Washington (And Witkowski) Waterfowl Report

The waterfowl hunting’s not the greatest across the Evergreen State, but Jack’s sure getting a workout.

That would be Jack, the chocolate Lab.

Course, any fowl hound owned by a pretty sharp duck and goose hunter by the name of Jeff Witkowski in Chelan is going to get work in winter and fall.

Of late, the duo has been out banging around the west side of the Columbia Basin finding some mallards and Canadas.

But when Jeff sent me some nice shots of Jack this week, he may have done it moreso because his faithful friend is getting up there.

“I know any bird pics I send you now won’t be useful to you till next season, but this is Jack’s 12th year, he is really slowing down, he wants to get on the cover just one more time before he is done,” Jeff wrote me on Monday. “Sunday, only 2 mallards deked all day, got ’em both (I’m not griping, drake was banded) and only one flock of geese deked. Got 4 with 3 shots. All lessers but I will take ’em. I have been doing 4 for 3 shots 4 to 5 times every season lately on geese, have been really lucky. Yesterday was my b-day, Jack and I jump shot this really nice limit, greenheads and a drake pin. Cool b-day present. Well, time to go flail again. Take care.”

JACK WITH A BANDED MALLARD. (JEFF WITKOWSKI)

THE OLD DOG'S LIMIT. (JEFF WITKOWSKI)

After yesterday’s successful hunt, Jeff wrote again. “Nifty double on mallards today and the hen was banded! 2 bands in 3 days? God digs me!”

TWO BANDS IN THREE DAYS FOR JEFF AND JACK. (JEFF WITKOWSKI)

GRIZZLED VETS FROM THE 2009-10 WATERFOWL CAMPAIGN. (JEFF WITKOWSKI)

Elsewhere in Eastern Washington, with waterfowl hunting continuing through January, WDFW’s waterfowl specialist Mikal Moore in Ephrata notes “unsettled weather” in the Columbia Basin has caused unpredictable waterfowl movements, according to today’s Weekender report from the agency.

“Large flights of mallards and northern pintails can be seen coming off the irrigation wasteways, Potholes Reservoir and Moses Lake near dusk to feed on corn stubble fields,” Moore said. “Goose hunters report having to work hard to get their birds, though overall goose numbers seem to be increasing in the area, particularly western Canada geese, or ‘honkers’.  The geese prefer feeding in disked corn, alfalfa, and winter wheat fields, but tend to avoid fields with tall stubble or poor visibility.”

WDFW district wildlife biologist Rich Finger of Moses Lake reports recent rain showers have removed much of the snow cover in the lower elevations south of Ephrata in the Columbia Basin.

“Considerable pooling of water has occurred in the agricultural lands due to frozen ground,” Finger said.  “Most non-moving water is still frozen solid and will likely remain so for the remainder of the waterfowl season.  Geese are abundant between Moses Lake and Othello and mallards seem to be scattered throughout the Basin in relatively low numbers.”

Moore notes that the annual mid-winter waterfowl aerial survey is scheduled this month and results will be posted as soon as available on WDFW’s northcentral region webpage at http://wdfw.wa.gov/reg/eventopp/events2.htm.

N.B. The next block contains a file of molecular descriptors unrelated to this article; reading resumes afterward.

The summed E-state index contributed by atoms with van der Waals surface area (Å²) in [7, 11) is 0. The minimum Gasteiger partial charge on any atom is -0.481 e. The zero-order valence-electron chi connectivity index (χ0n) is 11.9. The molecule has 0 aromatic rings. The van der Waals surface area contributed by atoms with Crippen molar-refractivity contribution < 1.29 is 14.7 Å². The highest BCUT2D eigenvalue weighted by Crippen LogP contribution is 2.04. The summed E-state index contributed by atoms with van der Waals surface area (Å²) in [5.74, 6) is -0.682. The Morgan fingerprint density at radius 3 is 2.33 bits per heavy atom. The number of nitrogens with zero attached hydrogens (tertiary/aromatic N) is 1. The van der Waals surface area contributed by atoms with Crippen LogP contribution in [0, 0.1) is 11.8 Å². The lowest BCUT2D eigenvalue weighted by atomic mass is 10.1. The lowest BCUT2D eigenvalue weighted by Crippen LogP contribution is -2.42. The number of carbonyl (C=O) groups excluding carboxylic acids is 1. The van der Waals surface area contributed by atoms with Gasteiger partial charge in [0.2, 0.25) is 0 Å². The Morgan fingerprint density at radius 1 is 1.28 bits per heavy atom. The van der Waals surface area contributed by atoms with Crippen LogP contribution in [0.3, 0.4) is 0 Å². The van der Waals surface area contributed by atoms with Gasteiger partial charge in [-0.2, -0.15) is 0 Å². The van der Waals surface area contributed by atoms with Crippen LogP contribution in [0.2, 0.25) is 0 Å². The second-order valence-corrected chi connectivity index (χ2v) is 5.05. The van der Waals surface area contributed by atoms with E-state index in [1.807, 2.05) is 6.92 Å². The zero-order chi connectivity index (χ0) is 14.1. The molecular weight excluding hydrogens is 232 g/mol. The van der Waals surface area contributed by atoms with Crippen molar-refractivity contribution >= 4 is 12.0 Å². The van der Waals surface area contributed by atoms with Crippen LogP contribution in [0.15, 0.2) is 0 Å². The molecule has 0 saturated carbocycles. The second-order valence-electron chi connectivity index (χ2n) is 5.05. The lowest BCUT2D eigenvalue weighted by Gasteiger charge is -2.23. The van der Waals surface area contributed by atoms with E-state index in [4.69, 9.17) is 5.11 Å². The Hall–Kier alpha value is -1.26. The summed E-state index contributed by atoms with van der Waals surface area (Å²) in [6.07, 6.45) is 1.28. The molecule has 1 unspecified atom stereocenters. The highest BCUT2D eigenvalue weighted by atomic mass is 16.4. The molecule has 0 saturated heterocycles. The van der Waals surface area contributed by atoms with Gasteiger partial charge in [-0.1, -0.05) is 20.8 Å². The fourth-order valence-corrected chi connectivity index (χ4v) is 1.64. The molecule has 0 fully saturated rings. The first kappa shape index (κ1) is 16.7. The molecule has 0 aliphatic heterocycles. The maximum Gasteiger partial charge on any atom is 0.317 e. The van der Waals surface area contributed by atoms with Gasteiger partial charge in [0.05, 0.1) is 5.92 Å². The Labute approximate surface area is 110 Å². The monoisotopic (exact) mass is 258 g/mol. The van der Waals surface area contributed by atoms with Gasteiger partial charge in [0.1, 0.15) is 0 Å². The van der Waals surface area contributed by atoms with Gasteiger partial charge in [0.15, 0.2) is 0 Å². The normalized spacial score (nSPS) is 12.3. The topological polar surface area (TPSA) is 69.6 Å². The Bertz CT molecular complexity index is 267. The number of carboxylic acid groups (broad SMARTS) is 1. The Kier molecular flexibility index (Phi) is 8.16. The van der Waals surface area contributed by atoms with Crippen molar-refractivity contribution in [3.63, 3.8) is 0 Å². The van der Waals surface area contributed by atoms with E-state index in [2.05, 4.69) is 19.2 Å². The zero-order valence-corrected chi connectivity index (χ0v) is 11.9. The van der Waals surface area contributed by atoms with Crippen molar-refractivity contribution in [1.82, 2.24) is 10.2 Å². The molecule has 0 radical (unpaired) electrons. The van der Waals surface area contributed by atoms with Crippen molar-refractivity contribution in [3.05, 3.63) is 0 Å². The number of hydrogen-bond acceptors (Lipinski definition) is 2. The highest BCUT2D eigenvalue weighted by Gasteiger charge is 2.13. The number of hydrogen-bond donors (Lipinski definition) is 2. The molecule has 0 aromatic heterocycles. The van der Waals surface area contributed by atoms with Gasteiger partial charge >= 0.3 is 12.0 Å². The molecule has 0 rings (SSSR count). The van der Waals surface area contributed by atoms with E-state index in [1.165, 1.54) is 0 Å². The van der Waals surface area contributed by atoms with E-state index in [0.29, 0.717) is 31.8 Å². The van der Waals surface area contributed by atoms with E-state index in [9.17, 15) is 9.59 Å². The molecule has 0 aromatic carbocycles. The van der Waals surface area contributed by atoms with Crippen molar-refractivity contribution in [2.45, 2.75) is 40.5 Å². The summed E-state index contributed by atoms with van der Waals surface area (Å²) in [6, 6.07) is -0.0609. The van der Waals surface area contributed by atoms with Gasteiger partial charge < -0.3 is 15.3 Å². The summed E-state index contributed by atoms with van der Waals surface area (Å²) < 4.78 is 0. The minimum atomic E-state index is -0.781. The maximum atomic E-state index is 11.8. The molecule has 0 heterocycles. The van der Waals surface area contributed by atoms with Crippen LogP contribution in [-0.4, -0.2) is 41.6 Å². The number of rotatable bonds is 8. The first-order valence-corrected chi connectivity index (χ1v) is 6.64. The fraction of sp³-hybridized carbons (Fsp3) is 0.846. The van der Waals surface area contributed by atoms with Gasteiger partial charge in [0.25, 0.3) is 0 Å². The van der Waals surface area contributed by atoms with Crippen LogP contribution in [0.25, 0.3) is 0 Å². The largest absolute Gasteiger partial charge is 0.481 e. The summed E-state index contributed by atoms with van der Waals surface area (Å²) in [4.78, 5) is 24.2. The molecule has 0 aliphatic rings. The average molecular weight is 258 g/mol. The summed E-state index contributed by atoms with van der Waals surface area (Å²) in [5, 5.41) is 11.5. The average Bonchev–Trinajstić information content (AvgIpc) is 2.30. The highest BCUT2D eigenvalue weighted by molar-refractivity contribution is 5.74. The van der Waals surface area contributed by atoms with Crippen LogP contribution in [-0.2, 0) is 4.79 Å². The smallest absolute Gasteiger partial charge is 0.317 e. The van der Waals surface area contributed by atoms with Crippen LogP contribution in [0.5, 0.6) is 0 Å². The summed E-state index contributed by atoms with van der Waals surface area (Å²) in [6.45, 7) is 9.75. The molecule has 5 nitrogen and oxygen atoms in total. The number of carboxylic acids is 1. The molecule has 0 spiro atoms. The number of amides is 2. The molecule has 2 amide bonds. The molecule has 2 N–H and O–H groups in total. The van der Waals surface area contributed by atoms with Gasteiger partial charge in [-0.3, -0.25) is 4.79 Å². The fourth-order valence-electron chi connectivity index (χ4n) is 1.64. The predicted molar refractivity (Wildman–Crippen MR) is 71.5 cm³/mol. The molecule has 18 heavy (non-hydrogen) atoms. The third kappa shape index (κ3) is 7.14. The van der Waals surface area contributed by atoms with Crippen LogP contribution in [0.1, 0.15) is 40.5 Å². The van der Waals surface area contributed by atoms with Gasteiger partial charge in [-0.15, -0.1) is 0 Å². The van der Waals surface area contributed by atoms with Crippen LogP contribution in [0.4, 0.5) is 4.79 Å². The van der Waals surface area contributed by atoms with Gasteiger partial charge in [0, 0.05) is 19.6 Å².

Across the Cascades, WDFW reports:

Snow geese are plentiful in the (North Sound), and hunting for the birds has recently improved, said Don Kraege, WDFW waterfowl manager. Kraege encourages eligible hunters to hunt for snow geese at the quality hunt units on Fir Island and in Stanwood. “Not a lot of hunters who have signed up for the quality hunts are currently using those areas, which should provide great hunting opportunities for snow geese throughout January,” he said.

Hunters must have written authorization to hunt for snow geese in Goose Management Area 1 and written authorization to hunt the quality hunt units. Hunters also must possess a Washington small game hunting license and a state migratory bird validation, as well as a federal migratory bird stamp.

For more information on the quality hunt units and the quality hunt program visit WDFW’s website at http://wdfw.wa.gov/wlm/game/water/snow_goose .

WDFW will soon make an announcement on whether the tentatively scheduled brant hunt in Skagit County will open. Aerial surveys of brant populations have been delayed by weather, but should take place in the next several days, said Kraege. At least 6,000 brant must be counted in Skagit County before hunting is allowed. Hunters should keep checking WDFW’s website for an announcement on the season, which is tentatively scheduled for Jan. 16, 17, 20, 23, 24, 27, 30 and 31.

Meanwhile, the brant hunting season in Pacific County is just around the corner. That hunt is scheduled for Jan. 9, 10, 12, 14, 16, 17, 19, 21, 23 and 24.

POSTSCRIPT:  After I posted this piece Wednesday afternoon, I fired the URL over to Jeff. Guess what he and Jack were up to yesterday? Yup.

A GROWLER FOR LAB JACK. (JEFF WITKOWSKI)

This morning he’s out scouting for the next hunt, “maybe jump shoot a little. Same routine, day after day- scout, hunt, sleep- scout, hunt, sleep… Will it ever end? HAHA.”

“By the way,” Jeff asks, “just who ya calling ‘grizzled?'”

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One Response to “Washington (And Witkowski) Waterfowl Report”

  1. Well-known Lab Passes Away « Northwest Sportsman Says:

    […] This past January, the hunter noted his hound was getting up there in age and was beginning to slow down. […]

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